LMAT Format (Structure)

LUMS LMAT comprises of three major sections Quantitative, Verbal, and Writing. Here in this site you can prepare all the sections. LMAT is as hard as generally test takers believe. If you prepare thoroughly you can make high score.
The following table represents LMAT test format:

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LMAT Quantitative Structure

LMAT's Quantitative Ability section comprises of two parts:
  • Problem Solving
  • Data Sufficiency

LMAT Problem Solving

LMAT problem solving questions are designed more to test your understanding of underlying mathematical concepts than to test your ability to actually carry out quantitative procedures accurately.
Fortunately for many test takers, advanced quantitative topics, such as trigonometry and calculus, are not tested on the LMAT. To score well, you only need to be familiar with basic arithmetic, geometry, and algebra, as taught at the high school level.

LMAT Data Sufficiency

LMAT test writers use data sufficiency questions to test your ability to "reason quantitatively." This stands in sharp contrast to the problem solving section, which is designed to test how well you manipulate numbers. If you find yourself doing a lot of number crunching on the data sufficiency questions, you are doing something wrong.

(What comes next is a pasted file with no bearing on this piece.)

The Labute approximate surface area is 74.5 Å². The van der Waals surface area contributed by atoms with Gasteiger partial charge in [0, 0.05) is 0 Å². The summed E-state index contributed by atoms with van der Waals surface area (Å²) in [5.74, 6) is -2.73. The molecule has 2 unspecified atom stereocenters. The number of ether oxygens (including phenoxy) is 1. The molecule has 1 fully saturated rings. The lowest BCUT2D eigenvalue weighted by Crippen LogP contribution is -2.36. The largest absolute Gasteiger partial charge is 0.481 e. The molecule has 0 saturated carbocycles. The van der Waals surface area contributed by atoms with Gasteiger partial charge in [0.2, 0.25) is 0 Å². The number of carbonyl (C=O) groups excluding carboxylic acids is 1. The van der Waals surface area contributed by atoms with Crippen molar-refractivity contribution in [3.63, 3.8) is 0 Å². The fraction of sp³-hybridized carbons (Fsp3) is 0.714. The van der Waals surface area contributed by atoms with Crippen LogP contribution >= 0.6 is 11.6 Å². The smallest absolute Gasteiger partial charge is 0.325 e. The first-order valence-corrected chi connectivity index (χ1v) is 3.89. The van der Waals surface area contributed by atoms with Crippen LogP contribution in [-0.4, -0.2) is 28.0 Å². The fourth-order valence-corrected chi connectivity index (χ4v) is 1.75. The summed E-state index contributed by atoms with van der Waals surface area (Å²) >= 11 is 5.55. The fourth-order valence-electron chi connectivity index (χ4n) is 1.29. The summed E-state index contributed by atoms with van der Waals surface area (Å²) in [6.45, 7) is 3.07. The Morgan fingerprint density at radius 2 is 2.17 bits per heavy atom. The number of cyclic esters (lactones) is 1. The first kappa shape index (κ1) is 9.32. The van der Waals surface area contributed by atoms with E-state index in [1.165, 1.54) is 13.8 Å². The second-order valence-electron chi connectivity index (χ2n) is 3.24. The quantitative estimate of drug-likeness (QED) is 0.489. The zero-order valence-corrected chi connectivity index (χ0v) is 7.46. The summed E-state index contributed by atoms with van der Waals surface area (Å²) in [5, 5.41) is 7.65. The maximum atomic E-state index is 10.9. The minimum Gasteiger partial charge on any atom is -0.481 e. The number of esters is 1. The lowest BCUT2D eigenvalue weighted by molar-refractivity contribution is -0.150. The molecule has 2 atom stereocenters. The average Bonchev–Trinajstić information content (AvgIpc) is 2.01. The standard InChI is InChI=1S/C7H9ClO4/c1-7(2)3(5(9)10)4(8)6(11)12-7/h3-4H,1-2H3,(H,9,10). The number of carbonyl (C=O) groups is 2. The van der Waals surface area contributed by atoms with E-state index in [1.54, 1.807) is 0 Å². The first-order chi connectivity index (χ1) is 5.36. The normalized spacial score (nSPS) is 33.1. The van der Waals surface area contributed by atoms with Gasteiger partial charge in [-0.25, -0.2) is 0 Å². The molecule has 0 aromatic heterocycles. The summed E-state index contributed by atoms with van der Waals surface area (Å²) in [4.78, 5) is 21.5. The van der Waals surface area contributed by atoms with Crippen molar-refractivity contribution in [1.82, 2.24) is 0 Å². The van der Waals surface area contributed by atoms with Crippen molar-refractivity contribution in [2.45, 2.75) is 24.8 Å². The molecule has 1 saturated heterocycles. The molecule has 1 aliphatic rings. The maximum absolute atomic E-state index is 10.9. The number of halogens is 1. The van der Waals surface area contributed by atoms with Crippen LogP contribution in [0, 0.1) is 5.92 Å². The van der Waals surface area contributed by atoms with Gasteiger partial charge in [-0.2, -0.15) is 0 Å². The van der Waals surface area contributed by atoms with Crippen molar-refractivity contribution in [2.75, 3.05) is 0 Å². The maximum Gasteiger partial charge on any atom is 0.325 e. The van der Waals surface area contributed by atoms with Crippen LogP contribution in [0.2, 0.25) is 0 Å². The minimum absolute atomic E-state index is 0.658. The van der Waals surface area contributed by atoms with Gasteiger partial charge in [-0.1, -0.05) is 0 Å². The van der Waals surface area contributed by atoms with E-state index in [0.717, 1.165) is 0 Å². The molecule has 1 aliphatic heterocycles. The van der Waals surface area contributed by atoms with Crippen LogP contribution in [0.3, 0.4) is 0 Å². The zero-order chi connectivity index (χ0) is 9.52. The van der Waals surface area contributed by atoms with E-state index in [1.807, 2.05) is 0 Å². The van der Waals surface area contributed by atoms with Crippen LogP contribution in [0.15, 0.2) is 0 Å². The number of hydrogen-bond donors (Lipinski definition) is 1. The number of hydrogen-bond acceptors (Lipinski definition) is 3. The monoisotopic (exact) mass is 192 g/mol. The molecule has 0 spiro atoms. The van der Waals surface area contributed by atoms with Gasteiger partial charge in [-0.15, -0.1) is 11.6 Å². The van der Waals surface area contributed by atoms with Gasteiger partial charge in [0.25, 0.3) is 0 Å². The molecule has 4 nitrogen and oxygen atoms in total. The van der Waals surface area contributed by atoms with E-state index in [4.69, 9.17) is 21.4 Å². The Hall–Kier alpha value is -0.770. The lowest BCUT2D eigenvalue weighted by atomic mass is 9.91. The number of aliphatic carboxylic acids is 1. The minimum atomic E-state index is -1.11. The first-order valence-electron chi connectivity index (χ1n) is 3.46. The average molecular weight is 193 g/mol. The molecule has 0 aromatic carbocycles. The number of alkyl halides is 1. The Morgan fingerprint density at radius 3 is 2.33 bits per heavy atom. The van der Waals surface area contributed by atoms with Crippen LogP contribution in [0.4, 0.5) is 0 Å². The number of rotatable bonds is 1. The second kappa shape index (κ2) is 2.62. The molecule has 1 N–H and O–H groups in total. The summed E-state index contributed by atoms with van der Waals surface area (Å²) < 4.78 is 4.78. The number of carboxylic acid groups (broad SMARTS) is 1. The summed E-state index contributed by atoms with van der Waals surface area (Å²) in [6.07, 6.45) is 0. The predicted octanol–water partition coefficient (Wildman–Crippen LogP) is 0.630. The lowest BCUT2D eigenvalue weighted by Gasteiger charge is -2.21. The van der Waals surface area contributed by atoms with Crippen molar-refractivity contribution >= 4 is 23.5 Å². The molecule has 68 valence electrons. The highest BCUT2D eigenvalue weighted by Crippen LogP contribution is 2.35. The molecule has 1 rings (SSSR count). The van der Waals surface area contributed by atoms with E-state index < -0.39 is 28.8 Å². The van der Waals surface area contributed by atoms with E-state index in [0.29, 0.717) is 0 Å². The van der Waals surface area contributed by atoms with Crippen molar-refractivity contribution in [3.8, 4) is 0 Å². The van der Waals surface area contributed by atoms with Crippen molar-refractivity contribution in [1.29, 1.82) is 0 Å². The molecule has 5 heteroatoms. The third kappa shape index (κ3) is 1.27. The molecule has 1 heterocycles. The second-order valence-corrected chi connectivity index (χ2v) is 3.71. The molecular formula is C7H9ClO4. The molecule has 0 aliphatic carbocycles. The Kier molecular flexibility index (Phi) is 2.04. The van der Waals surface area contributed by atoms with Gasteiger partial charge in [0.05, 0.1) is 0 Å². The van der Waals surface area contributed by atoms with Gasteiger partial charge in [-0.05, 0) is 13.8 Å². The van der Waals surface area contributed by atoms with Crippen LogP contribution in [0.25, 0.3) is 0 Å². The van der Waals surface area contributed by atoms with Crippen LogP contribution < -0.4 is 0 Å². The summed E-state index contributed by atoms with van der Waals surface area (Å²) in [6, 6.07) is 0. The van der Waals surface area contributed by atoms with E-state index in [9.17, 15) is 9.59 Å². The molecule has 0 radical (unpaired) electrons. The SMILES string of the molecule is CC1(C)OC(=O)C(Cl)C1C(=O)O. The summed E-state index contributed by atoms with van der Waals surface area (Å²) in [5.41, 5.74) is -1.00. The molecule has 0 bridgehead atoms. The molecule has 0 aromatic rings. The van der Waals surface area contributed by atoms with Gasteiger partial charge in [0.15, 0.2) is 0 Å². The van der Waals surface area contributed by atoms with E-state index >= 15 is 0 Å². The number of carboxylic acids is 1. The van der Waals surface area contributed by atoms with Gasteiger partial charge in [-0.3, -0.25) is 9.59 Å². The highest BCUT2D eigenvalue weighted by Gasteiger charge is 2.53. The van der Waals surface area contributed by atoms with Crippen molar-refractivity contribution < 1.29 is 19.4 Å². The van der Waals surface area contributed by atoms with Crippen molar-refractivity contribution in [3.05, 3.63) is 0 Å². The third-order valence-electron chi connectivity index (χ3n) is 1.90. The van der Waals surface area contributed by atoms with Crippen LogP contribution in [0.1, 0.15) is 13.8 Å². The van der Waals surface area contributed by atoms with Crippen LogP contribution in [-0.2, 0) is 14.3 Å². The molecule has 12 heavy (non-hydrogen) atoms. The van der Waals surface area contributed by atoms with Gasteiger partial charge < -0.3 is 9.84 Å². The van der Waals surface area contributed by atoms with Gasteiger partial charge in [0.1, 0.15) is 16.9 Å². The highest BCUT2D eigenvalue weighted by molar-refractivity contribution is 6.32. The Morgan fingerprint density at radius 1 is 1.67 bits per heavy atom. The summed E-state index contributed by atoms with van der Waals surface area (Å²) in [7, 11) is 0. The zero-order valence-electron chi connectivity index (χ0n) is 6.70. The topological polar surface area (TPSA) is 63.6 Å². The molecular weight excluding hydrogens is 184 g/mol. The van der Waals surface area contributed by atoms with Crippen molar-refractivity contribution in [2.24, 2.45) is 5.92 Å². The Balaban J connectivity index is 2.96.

LMAT Verbal Structure

LMAT's verbal section comprises of two parts:
  • Sentence Correction
  • Critical Reasoning
Reading comprehension questions are meant to test your understanding of the implications, meanings, and structures presented in the passages. You can expect to see 2 to 4 passages of 200 to 400 words each, in the verbal section of the LMAT exam. Each passage will be followed by 4 questions. Because the LMAT is now a computer-adaptive test, you will only see 1 question at a time. The passage, however, will remain on your computer screen until you have answered all of the questions related to it.

Sentence Correction

LMAT sentence correction questions are designed to test your ability to identify written English that is grammatically-correct. Each question will begin with sentences, parts of which have been underlined. You will then be presented with 5 different answer choices presenting alternative ways of stating the underlined portion of the text. One answer choice will repeat the text without any changes (meaning that the sentence is clear in meaning and grammatically correct as written). The other choices will re-write the text, sometimes in subtle ways.

Critical Reasoning

Critical Reasoning of section of the test measures your ability to analyze and to draw result from a complex situation. div>

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